Add one more outfit to the dozen or more government and private sector organizations busily planning for the brave new age of interconnected healthcare information technology systems.
The 11-member Commission on Systemic Interoperability, which met officially for the first time earlier this month, was created by the Medicare Modernization Act of 2003.
The commissioners, five of whom are physicians, were appointed by congressional leaders of both parties and by President Bush. The purpose of the CSI, led by Scott Wallace, president and chief executive officer of the Chicago-based National Alliance for Health Information Technology, is to advise Congress and the president on how to create a world in which healthcare information flows freely between patients, physicians, hospitals and other care providers.
But that mission could have the commissioners plowing the same field owned by David Brailer, M.D., appointed by Bush in April as head of the Office of the National Coordinator for Heath Information Technology, an arm of HHS.
That could create a sticky situation, since the CSI has been directed by Congress not to duplicate the efforts of other government or private-sector organizations. In addition, under the MMA, the commission is to report its findings, including a timeline and its recommended priorities, by the end of October, giving it very little time to work.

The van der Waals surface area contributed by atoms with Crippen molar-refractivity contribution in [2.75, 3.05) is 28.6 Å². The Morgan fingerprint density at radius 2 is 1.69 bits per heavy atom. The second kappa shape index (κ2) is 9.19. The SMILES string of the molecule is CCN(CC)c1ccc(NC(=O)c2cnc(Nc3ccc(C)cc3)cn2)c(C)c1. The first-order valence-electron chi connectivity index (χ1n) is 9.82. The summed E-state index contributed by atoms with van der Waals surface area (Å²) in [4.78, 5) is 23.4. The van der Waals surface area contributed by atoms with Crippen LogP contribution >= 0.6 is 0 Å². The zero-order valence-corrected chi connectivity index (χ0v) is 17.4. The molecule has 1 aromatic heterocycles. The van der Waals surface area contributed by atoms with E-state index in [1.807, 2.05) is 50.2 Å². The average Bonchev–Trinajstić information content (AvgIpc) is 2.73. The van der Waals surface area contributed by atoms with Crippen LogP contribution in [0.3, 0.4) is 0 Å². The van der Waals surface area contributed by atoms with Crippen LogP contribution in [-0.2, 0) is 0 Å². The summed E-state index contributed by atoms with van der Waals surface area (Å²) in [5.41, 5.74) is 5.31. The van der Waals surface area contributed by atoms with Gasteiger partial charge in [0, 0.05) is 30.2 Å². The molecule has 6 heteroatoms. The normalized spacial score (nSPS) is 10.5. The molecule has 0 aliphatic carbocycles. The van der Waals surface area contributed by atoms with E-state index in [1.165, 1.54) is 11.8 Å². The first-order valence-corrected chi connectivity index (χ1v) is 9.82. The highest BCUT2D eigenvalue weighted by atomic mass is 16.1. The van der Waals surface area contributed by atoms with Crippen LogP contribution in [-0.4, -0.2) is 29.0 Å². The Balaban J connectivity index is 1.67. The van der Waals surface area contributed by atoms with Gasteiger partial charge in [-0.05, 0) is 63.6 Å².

"To some extent, they (the commissioners) are trying to answer the same question that Dr. Brailer asked," conceded Mark Leavitt, the chief medical officer of the Healthcare Information and Management Systems Society, who joined Brailer in appearing before the commission at its first meeting Jan. 10.
There are important differences between the commission and Brailer's office, however, including who they work for and when they are supposed to complete their work.
"Dr. Brailer's office is an executive branch office, and the commission was set up by Congress," Leavitt said. The Office of the National Coordinator for Heath Information Technology, which was created by a Bush executive order in April, was specifically instructed to "not assume or rely upon additional federal resources or spending to accomplish adoption of interoperable health information technology . . ."
"We don't have that restriction," Wallace said. "We can look at a federal role if the commissioners deem that necessary." Another difference, Wallace said, is that the commission can hold public hearings while Brailer's office must rely on a more cumbersome method to gain input, a formal request for information.
In November, Brailer's office issued an RFI to get public input on how best to create a national health information network, or what Brailer calls the "medical Internet." The office received more than 500 responses. Brailer will offer a run-down of those submissions to the CSI, and his office will work with CSI, albeit separately, according to a to Brailer aide.
"We had a tremendous first meeting," said Lori Evans, a senior advisor to Brailer who attended the commission's inaugural meeting. "The spirit of the discussion was that they wanted to be complementary. They haven't decided what they're actually going to home in on, but I don't think anyone is worried that they're going to be on track with what we've set forth."
The Chicago-based HIMSS, a trade association for healthcare information technology users and vendors, is keenly interested in the commission's work and direction, Leavitt said.
"The issue is interoperability is not yet fully defined," Leavitt said. "One of the hopes is that they'll help define that."